For the United States, AUKUS and related agreements are the latest and most dramatic step in the continued consolidation of Asian alliances. It is likely to sell hundreds of cruise missiles to Japan and in January agreed to station a marine regiment in Okinawa. Access to four additional military bases in the Philippines was granted in February. AUKUS also includes a second “pillar” of collaboration on advanced technologies, such as artificial intelligence, quantum systems and hypersonic missiles. And it’s part of a wider boom in US-Australian defense relations.

The United States has invested colossal sums in Australia: stockpiling fuel and ammunition, and expanding airfields so that long-range bombers can operate from the north of the country, out of range of most Chinese missiles. . Australian investment in naval bases around Perth to support rotating US and UK submarine deployments will make it easier to maintain, repair and resupply ships without having to travel to Guam or Hawaii, allowing a pace faster operations in times of peace and war.

The fact that AUKUS survived last year’s transition from Australia’s centre-right Liberal Party to Mr Albanese’s centre-left Labor Party reflects the consensus that there is currently in Australian politics the Chinese threat and the need to take drastic measures to deal with it. A 2020 defense review concluded that the prospect of a major war was “less remote than in the past” and that the government could no longer be assured of a ten-year warning of its imminent outbreak. (A new defense review by a former defense minister and military leader was submitted to the government in February, but has yet to be published.)

Australia cannot currently attack a target or protect an expeditionary force more than 150 km from its landmass, says Ashley Townshend, an Australian scholar at the Carnegie Endowment, a Washington think tank. His new submarines, he says, will give him “escalation options” in regional crises where Australian leaders might want to “deter or defeat” a Chinese military presence – for example, in Southeast Asia or the the South Pacific – but lack the confidence to do so without the cover of a mobile strike force. “It will be an Australian sovereign capability,” Albanese stressed, “built by Australians, commissioned by the Royal Australian Navy and supported by Australian workers in Australian shipyards.”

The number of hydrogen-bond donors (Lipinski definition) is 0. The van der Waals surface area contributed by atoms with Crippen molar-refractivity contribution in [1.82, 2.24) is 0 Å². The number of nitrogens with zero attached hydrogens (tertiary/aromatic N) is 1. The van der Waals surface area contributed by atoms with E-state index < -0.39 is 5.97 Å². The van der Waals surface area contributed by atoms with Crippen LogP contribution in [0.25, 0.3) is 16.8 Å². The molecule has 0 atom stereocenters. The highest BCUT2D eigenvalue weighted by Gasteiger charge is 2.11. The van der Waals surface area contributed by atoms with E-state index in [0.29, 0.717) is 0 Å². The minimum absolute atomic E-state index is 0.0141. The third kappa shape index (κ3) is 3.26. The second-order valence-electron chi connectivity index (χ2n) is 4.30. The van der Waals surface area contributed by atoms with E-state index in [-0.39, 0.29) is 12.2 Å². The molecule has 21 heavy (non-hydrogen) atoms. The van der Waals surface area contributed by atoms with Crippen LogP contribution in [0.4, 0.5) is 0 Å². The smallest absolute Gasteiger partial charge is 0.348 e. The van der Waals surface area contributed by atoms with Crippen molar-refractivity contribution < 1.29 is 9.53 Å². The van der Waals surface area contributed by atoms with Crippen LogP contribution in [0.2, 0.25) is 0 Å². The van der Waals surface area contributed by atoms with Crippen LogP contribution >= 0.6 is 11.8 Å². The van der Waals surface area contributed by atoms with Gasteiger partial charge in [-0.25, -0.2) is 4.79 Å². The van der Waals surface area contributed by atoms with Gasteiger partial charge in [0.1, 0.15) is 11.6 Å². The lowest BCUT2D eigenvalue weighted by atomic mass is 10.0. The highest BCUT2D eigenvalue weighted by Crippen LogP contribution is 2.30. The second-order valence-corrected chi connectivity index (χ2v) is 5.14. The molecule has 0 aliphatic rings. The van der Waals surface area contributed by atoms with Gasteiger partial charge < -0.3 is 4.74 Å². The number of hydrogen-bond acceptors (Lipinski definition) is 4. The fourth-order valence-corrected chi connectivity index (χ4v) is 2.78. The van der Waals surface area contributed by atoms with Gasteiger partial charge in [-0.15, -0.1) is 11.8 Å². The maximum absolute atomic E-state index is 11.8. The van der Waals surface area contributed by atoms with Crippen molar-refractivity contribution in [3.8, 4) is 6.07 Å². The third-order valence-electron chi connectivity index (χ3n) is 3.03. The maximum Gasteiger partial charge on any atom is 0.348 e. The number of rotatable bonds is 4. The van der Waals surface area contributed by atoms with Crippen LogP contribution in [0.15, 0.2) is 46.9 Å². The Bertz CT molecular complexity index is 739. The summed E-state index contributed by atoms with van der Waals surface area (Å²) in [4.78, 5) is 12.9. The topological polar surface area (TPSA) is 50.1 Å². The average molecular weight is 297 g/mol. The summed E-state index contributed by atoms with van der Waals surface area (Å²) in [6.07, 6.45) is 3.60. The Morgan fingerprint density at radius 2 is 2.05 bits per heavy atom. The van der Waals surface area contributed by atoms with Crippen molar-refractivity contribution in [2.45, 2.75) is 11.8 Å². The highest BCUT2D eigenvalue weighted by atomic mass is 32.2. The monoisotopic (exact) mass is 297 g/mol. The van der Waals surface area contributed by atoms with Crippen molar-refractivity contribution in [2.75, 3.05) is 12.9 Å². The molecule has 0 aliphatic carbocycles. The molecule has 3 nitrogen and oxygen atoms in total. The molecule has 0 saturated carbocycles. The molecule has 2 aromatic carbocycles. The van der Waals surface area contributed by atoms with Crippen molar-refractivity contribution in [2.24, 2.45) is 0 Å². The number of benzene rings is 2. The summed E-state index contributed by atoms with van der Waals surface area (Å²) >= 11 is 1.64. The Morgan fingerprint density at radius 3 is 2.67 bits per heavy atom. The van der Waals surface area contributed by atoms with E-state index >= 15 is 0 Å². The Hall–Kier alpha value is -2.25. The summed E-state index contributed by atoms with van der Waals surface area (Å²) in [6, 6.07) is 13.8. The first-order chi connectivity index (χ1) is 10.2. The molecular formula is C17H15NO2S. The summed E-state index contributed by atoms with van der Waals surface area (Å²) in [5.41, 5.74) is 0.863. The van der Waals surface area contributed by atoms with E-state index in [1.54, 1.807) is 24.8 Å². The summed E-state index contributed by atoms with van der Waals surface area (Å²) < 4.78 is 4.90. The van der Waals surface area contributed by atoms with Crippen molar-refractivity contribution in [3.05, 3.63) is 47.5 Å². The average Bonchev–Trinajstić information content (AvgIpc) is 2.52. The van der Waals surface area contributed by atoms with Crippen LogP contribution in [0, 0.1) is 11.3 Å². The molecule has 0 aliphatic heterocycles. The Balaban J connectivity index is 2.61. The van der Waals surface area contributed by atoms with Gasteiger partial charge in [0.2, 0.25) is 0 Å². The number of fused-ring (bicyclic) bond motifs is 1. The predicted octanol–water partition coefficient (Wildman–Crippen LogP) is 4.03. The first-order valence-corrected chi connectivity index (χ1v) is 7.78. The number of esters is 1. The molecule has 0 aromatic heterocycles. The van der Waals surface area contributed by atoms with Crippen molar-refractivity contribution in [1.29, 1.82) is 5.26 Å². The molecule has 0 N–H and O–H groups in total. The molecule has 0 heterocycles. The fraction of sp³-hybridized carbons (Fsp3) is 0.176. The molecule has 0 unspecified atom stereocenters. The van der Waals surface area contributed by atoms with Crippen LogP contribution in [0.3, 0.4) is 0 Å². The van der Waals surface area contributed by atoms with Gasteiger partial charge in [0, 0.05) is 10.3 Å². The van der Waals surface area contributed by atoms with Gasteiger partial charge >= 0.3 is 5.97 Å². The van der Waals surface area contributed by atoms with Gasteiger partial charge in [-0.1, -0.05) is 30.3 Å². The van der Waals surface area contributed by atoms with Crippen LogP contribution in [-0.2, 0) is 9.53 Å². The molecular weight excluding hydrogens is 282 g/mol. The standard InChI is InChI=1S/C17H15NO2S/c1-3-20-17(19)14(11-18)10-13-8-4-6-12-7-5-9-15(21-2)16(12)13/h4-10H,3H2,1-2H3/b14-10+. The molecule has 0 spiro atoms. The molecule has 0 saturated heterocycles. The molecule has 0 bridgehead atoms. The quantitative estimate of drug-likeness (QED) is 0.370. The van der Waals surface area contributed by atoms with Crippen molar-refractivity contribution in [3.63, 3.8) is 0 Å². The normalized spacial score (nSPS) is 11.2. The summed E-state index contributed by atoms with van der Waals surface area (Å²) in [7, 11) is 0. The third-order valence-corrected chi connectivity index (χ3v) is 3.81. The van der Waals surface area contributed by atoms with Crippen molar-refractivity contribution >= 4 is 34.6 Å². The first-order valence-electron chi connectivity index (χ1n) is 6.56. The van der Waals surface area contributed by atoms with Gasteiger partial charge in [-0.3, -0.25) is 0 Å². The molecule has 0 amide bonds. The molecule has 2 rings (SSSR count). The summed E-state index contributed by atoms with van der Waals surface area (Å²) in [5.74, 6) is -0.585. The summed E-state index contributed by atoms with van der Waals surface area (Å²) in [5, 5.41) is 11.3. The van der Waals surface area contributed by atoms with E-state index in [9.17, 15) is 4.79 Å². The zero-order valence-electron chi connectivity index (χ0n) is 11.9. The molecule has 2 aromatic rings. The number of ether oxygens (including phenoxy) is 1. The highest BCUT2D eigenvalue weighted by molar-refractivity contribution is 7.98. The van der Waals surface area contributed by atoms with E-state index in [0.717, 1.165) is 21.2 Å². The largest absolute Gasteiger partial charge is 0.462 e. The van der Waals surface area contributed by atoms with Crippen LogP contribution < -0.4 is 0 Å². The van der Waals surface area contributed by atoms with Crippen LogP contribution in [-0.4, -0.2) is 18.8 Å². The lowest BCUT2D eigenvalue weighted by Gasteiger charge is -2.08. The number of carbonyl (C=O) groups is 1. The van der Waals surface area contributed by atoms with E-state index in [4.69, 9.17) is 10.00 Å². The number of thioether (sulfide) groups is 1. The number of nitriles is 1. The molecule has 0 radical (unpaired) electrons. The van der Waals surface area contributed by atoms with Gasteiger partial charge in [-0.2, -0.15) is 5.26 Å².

But the scenario that weighs most heavily on US planners is a major war for Taiwan. “AUKUS has one main objective,” Biden said before Missouri: “increase stability in the Indo-Pacific amid rapidly changing global dynamics”. A US-Australia pact in 2021 specified the purpose of all these investments in Australian facilities: “to support high-level warfare and combined military operations in the region”. Eight additional missile submarines prowling the South and East China Seas would make it much harder for China to push an invasion force through the Taiwan Strait.

This will contribute to deterrence. Equally significant is that he developed the Anglophone military alliance in Asia to the point of no return. Australian ports, bases and potentially submarines will increasingly feature in US war plans. According to Townshend, this gives Australia leverage over these plans. It also limits your options. “It is an extremely costly sign of our willingness to contribute to the collective deterrence of China. To back down would cause an unimaginable rift in the alliance, and that is precisely why Beijing will take it seriously.

© The Economist

Melissa Galbraith
Melissa Galbraith is the World News reporter for Globe Live Media. She covers all the major events happening around the World. From Europe to Americas, from Asia to Antarctica, Melissa covers it all. Never miss another Major World Event by bookmarking her author page right here.For tips or news submission: